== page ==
In July 2014, ISIS announced itself to the world when it conquered Mosul, an Iraqi city of 1.8 million people, with only about 1,500 lightly armed men. But through coordinated social media promotion and astute marketing, ISIS was able to frighten a much larger and more heavily armed Iraqi army of 25,000 soldiers into abandoning their weapons and fleeing the city.
The Caliphate was born. But in August 2014, awakened to the horrors of ISIS’s brutal form of governance, the U.S. and other nations began to halt ISIS’s expansion. U.S.-led airstrikes resulted in ISIS’s battlefield losses and a shrinking territorial footprint.
In response ISIS ramped up calls for its followers to strike in their home countries, rather than traveling to Syria and Iraq. For example, ISIS spokesperson Abu Mohammad al-Adnani urged followers to kill disbelievers “in any manner or way however it may be. Smash his head with a rock, or slaughter him with a knife, or run him over with your car, or throw him down from a high place, or choke him, or poison him.”
Statistics released by the Institute for Economics and Peace (IEP) confirm that these messages were heard loud and clear throughout 2015. According to IEP’s Global Terrorism Index 2016, international terrorism-related deaths in 2015 dropped 10 percent overall, to a total of 29,376 in 2015 compared to 2014, driven primarily by military actions against ISIS and Boko Haram. But while deaths from terrorism fell by almost a third in Iraq and Nigeria, deaths from terror in developed nations skyrocketed. While 77 individuals in Organization for Economic Cooperation and Development (OECD) countries (U.S., E.U., some Asian countries, and Turkey) died in terrorist incidents in 2014, that number climbed to 577 in 2015—the highest yearly number since 2001. Two countries in particular—Turkey and France—suffered the highest number of terrorism-related fatalities among OECD countries.
The heightened loss of life due to terrorism in the West can be directly attributed to major ISIS inspired and directed incidents. In Turkey, ISIS suicide bombers killed 32 civilians in the southern town of Suruç in July 2015, and more than 100 people in Ankara that October. The trend continued into 2016, as three suspected ISIS suicide bombers killed 45 people at Istanbul’s Ataturk International Airport in June. The country has also been ravaged by bombings perpetrated by the PKK, or the Kurdistan Worker’s Party, a Kurdish separatist terrorist group which the Turkish government has classified as the most dangerous terrorist group in the country. Statistics covering all of 2016 will be released later this year.
In 2015, France experienced its highest terrorism-related death tolls since 2000. The country was hit with the Charlie Hebdo attacks in January 2015 and the horrific ISIS massacre in Paris in November that claimed the lives of 130 people. There were also numerous, intermittent ISIS-related attacks scattered throughout the year. The carnage continued in 2016 when an ISIS-inspired Tunisian mowed down 85 people with a cargo truck in July following Bastille Day fireworks in the southern city of Nice.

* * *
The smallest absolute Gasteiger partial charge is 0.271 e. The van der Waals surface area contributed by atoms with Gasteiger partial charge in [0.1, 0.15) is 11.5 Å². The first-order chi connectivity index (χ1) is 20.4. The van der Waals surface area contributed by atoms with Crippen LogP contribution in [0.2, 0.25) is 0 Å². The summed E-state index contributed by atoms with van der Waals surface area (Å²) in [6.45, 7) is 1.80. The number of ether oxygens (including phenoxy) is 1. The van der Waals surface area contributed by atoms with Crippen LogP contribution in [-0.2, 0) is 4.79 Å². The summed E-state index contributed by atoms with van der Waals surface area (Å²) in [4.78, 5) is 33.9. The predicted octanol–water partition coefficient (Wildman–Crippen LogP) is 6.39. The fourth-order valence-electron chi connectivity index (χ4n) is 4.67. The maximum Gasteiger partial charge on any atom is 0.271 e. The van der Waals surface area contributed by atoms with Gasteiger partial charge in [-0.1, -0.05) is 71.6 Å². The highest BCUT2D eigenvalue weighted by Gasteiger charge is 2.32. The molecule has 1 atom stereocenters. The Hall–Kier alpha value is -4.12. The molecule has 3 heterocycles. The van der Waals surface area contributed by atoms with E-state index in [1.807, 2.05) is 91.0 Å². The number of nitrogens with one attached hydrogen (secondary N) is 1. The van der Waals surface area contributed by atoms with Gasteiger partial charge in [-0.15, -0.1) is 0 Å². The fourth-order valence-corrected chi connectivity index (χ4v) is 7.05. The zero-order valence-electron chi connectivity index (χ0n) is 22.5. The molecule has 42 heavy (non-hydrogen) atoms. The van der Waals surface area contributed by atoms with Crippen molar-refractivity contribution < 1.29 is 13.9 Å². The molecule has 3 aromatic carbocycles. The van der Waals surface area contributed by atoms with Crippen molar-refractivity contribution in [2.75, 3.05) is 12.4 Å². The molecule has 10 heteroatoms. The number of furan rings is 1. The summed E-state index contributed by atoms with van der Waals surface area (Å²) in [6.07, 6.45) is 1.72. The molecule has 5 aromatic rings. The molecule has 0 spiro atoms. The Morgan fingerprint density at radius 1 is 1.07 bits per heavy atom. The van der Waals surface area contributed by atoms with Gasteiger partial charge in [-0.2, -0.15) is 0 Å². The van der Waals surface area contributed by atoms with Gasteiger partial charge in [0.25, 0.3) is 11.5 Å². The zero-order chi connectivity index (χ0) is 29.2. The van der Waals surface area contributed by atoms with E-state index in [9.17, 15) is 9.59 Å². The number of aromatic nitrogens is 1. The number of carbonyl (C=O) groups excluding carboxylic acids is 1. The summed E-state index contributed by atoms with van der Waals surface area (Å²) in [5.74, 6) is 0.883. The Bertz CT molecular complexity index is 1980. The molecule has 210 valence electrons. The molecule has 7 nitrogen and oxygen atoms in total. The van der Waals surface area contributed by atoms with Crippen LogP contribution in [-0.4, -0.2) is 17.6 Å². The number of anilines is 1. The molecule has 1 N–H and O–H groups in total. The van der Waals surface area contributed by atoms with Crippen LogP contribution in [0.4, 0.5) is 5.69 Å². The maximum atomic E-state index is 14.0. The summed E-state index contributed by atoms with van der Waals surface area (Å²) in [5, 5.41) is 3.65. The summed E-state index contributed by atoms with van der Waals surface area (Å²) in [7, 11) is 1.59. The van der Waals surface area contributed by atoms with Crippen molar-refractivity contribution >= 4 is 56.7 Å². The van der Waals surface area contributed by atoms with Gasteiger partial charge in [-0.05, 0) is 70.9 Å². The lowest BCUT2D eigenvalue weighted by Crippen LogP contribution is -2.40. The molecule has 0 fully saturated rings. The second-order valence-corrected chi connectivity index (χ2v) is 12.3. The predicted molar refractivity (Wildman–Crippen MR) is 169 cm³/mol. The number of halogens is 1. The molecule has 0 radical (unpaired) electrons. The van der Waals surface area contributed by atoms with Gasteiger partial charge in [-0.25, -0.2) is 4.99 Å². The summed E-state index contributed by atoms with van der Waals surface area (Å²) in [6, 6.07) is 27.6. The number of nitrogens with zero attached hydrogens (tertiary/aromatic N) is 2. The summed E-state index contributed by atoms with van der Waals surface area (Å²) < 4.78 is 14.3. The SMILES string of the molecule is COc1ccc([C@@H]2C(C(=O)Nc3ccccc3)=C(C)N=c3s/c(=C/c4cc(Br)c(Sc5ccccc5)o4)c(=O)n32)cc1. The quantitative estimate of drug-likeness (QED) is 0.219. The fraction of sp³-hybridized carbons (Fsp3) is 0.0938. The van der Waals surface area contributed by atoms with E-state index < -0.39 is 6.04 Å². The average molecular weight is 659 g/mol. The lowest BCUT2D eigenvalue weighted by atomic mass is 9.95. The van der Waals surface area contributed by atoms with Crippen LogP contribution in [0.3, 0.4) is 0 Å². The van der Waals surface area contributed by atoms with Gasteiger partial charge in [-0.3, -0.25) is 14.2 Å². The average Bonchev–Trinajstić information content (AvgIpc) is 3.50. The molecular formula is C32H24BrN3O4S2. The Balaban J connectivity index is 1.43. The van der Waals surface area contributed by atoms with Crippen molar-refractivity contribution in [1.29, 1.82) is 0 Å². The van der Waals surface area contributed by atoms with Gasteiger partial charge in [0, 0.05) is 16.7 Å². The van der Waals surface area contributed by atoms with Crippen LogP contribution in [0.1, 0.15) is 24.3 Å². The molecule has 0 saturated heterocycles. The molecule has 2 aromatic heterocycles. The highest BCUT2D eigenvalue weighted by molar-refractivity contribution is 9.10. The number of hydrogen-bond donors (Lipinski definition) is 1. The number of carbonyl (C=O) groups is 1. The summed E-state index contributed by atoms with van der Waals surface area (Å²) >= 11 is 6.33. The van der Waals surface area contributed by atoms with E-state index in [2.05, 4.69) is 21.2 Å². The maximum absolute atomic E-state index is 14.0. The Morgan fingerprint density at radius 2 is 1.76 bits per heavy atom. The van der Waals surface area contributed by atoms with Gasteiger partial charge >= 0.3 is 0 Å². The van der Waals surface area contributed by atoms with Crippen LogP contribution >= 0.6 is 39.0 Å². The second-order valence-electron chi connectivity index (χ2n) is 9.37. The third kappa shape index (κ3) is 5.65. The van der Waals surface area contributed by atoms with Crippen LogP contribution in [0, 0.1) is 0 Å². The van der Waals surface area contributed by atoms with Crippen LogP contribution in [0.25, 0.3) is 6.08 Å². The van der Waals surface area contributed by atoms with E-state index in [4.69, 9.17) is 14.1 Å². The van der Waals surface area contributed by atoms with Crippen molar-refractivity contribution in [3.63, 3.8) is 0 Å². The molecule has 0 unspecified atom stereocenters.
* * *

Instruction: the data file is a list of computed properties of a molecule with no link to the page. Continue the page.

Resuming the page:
Notable inspired attacks carried out by self-radicalized individuals—often dubbed “lone wolves” or “bedroom radicals”—include the November 2015 San Bernardino, California attack that killed 14 and the June 2016 Orlando, Florida shootings that killed 49. In both cases, it was later revealed that the teachings of deceased al-Qaeda ideologue Anwar al-Awlaki—whose propaganda material is readily available online—had been a primary radicalizing influence.
Directed attacks in OECD countries were carried out by individuals who directly communicated and received orders from ISIS operatives. Some of these perpetrators previously fought alongside ISIS in Syria, and entered OECD countries by posing as Syrian refugees with ISIS-supplied counterfeit passports. Such attacks include those in Paris in November 2015 and in Brussels in March 2016.
To reduce inspired attacks, OECD countries must reduce the ability of individuals to radicalize remotely, i.e. over the Internet. This means keeping the worst-of-the-worst extremist content off major social media platforms. The technology now exists to enable social media companies in enforcing their standards which already prohibit terror promoting content. CEP recently developed, in partnership with Dartmouth College Computer Science Professor Dr. Hany Farid, software that can find and efficiently remove extremist images, videos and audio messages that have been pre-determined to violate the terms of service of leading Internet and social media companies.
The U.S.-led coalition has made progress in reducing terrorism-related deaths in the Middle East and Africa. The IEP statistics clearly show that Western countries are now bigger targets than ever and additional measures must be taken to shore up borders and to prevent radicalization and incitement to violence. As ISIS shrinks in Iraq and Syria, its impact must not increase in the West.